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Phoenix Art Museum purchases large early 17th century Dutch Delft Vase and Cover from Aronson Antiquairs
The Phoenix Art Museum bought this c. 1660 Delft Vase and Cover from Aronson Antiquairs, 23 inches Dutch Delft.
AMSTERDAM.- On the eve of the opening of The European Fine Art Fair (TEFAF) in Maastricht, his largest exhibition of the year, Amsterdam specialist Delft dealer Robert Aronson of Aronson Antiquairs, has announced that The Phoenix Art Museum has purchased a large Blue and White Dutch Delft Vase and Cover dating to 1660-70.

According to Robert Aronson, “I have been working with The Phoenix Art Museum for a number of months to identify a piece of early Delft that met their needs. I presented three options to the committee in January and The Phoenix Art Museum committee decided to pursue one particular large Delft Vase and Cover, dating to 1660-70. I was delighted when James Ballinger, the director of the museum, told me today that the committee had convened and with acclamation voted to acquire the covered jar.

“The cooperation and enthusiasm by the museum was impressive and Mr. Ballinger was very gracious when he thanked me for my assistance in helping them acquire this beautiful piece.”

The early 17th century Blue and White Dutch Delft Vase and Cover is 23 inches high, with a slightly elongated ovoid body painted with two extended scenes of Chinese figures. In one a man is seated on an elephant beneath a tree shading seven other standing and seated men, and the reverse features two groups of three men flanking a pair of coconut palm trees, with a vignette of a pair of leopards on an islet and a second of two men conversing beneath a tree. There are two rocky landscapes pictured and the cover has a scene of a seated man and two standing amidst shrubbery.

Aronson says “A similar example of a vase of identical size and slightly unusual ovoid form, also featuring Chinese style decoration and a virtually identical scene of the elephant and rider near a group of men, is in the Musee National de Ceramique, Sevres - illustrated in Lahaussois 1998. Another of the more conventional ovoid-baluster form, with a similarly shaped cover and Chinese style decoration is in the Rijksmuseum, Amsterdam - illustrated in Van Dam 2004. A further covered vase of this size, and with the same elephant scene, is in the Victoria and Albert Museum in London. Our vase originated in a private collection in Belgium.

“I was delighted that Mr. Ballinger made a point of thanking me for providing assistance to the museum, which had been eager to acquire an important piece of Delft.”

Based in Amsterdam, ARONSON ANTIQUAIRS (www.aronson.com) has been the leading specialists in Dutch Delft for 132 years. Robert Aronson is the fifth generation of his family to lead the firm, which will be exhibiting March 14 - 23 at The European Fine Art Fair (TEFAF) in Maastricht, The Netherlands.

Coincidental with the Aronson exhibition at TEFAF, Robert Aronson is publishing a 144 page catalog featuring more than seventy rare 17th and 18th century Dutch Delftware items he has acquired from private and specialist sources around the world.

Robert Aronson literally grew up at TEFAF, where his late Father, Dave Aronson, was a co-founder and served as Chairman for a decade until his death in 2007. Robert admits that opening day still sends his adrenaline pumping as he witnesses collectors’ delight viewing what is acknowledged to be the largest assemblage of the finest artworks on the planet under one roof at a single exposition. “TEFAF offers visitors a unique experience. Besides the amazing connoisseurship you’ll see here, there’s no fair in the world where as rigorous investigation of each item’s quality, condition and authenticity takes place. The dealers demonstrate respect both for their profession as well as their clients by bringing to TEFAF the absolutely best examples on the market today.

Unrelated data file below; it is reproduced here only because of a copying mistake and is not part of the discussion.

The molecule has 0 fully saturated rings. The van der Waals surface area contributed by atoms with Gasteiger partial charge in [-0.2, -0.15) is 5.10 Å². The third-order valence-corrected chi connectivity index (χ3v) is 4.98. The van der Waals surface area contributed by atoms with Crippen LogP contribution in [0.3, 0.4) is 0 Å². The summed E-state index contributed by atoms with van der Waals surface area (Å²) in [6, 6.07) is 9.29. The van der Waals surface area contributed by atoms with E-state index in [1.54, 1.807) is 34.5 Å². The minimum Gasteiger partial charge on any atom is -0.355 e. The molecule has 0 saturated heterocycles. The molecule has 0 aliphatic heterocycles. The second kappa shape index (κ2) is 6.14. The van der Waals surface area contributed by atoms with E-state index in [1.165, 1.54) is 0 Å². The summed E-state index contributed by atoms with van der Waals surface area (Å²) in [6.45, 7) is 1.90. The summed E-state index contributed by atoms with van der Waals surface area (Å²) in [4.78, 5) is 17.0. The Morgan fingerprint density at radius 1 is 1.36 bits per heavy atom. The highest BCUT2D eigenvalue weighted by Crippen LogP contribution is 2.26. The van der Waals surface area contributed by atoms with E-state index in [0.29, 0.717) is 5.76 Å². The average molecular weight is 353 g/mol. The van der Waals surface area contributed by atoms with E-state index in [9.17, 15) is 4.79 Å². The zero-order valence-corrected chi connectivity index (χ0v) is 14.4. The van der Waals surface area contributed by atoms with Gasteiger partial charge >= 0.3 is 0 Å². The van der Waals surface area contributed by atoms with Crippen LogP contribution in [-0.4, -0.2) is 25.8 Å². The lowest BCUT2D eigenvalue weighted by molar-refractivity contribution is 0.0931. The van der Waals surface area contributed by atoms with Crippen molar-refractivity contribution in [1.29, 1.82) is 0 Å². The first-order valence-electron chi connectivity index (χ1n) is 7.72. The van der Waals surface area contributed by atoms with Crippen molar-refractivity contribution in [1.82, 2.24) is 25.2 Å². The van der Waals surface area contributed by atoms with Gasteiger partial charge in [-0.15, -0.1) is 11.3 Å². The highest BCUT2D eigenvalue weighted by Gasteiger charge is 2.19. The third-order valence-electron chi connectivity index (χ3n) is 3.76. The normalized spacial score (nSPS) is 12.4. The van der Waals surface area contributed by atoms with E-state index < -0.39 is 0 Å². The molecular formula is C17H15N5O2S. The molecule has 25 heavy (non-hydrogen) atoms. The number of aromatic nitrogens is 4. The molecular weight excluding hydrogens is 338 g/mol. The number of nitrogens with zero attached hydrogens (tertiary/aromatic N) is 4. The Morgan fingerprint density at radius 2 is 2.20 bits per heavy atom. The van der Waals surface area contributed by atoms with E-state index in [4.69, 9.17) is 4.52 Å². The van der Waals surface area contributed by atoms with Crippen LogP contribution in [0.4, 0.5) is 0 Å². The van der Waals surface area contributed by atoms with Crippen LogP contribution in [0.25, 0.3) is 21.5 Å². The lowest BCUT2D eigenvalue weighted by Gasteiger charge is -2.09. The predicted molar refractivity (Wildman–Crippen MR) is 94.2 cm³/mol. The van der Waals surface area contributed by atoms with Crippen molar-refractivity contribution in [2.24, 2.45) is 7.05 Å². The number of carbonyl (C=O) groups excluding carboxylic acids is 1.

“So much effort and knowledge goes into the planning and preparation for each year’s fair that you can’t help but be impressed with the result. There’s such a lovely ambiance and verve in the room when the first visitors arrive, and it carries on daily throughout the fair. Plus - I am so thrilled when I can share a truly rare or previously unknown object with a true art connoisseur,” he says.

Recently Robert Aronson, who is on the Executive Board of TEFAF and also serves as chairman of the Royal Dutch Antique Dealers Association, provided sponsorship support to the Gemeentemuseum in The Hague to show a distinguished collection of antique Delft titled “Delftware Wonderware” which is now on view, through mid-2014.

Dutch Delftware has been handmade in Holland for more than 400 years. It began when trade with Italy, Spain and Portugal brought earthenware to the Netherlands. By the 17th century the Dutch East India Company had introduced Europe to Chinese porcelain and exports flourished as the West strived to duplicate the Chinese formula for fine blue and white porcelain. When war in China interrupted the trade, potters in Delft expanded their businesses to create earthenware versions of ‘porcelain.’ At the height of production The Guild of Saint Luke counted almost 40 factories in the small city of Delft. They were innovative and adapted to fill the needs of clients all over Europe, with the elegant term ‘faience’ becoming synonymous with 'delftware.’

For over 130 years Aronson Antiquairs has sought to carry the very finest examples of Delft in the full range of forms and patterns, from the extremely rare Black Delft to Japanese Imari designs and the instantly recognizable Blue and White and Chinoiserie motifs in platters, figures, vases, bowls and plaque forms. The word “Delftware” has long been associated with a visit to Holland.



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